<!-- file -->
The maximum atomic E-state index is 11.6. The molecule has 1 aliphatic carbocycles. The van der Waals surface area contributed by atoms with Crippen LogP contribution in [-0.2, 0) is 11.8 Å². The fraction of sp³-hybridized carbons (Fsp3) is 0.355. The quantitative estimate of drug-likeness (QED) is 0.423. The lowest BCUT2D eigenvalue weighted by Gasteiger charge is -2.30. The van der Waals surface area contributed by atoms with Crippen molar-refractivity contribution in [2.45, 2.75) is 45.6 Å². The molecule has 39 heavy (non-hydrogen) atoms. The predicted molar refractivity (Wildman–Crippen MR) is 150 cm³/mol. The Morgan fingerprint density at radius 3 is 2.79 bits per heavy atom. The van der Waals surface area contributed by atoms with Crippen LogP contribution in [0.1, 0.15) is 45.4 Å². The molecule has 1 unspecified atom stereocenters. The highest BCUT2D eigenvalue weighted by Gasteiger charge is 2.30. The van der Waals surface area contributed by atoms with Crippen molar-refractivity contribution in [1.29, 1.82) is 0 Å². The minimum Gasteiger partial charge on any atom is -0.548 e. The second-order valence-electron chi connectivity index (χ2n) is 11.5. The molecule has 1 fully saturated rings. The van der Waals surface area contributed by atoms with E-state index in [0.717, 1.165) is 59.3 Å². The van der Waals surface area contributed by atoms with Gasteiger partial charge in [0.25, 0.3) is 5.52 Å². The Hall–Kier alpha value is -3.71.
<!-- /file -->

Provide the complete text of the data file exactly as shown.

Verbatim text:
The maximum atomic E-state index is 11.6. The molecule has 1 aliphatic carbocycles. The van der Waals surface area contributed by atoms with Crippen LogP contribution in [-0.2, 0) is 11.8 Å². The fraction of sp³-hybridized carbons (Fsp3) is 0.355. The quantitative estimate of drug-likeness (QED) is 0.423. The lowest BCUT2D eigenvalue weighted by Gasteiger charge is -2.30. The van der Waals surface area contributed by atoms with Crippen molar-refractivity contribution in [2.45, 2.75) is 45.6 Å². The molecule has 39 heavy (non-hydrogen) atoms. The predicted molar refractivity (Wildman–Crippen MR) is 150 cm³/mol. The Morgan fingerprint density at radius 3 is 2.79 bits per heavy atom. The van der Waals surface area contributed by atoms with Crippen LogP contribution in [0.1, 0.15) is 45.4 Å². The molecule has 1 unspecified atom stereocenters. The highest BCUT2D eigenvalue weighted by Gasteiger charge is 2.30. The van der Waals surface area contributed by atoms with Crippen molar-refractivity contribution in [1.29, 1.82) is 0 Å². The minimum Gasteiger partial charge on any atom is -0.548 e. The second-order valence-electron chi connectivity index (χ2n) is 11.5. The molecule has 1 fully saturated rings. The van der Waals surface area contributed by atoms with E-state index in [0.717, 1.165) is 59.3 Å². The van der Waals surface area contributed by atoms with Gasteiger partial charge in [0.25, 0.3) is 5.52 Å². The Hall–Kier alpha value is -3.71.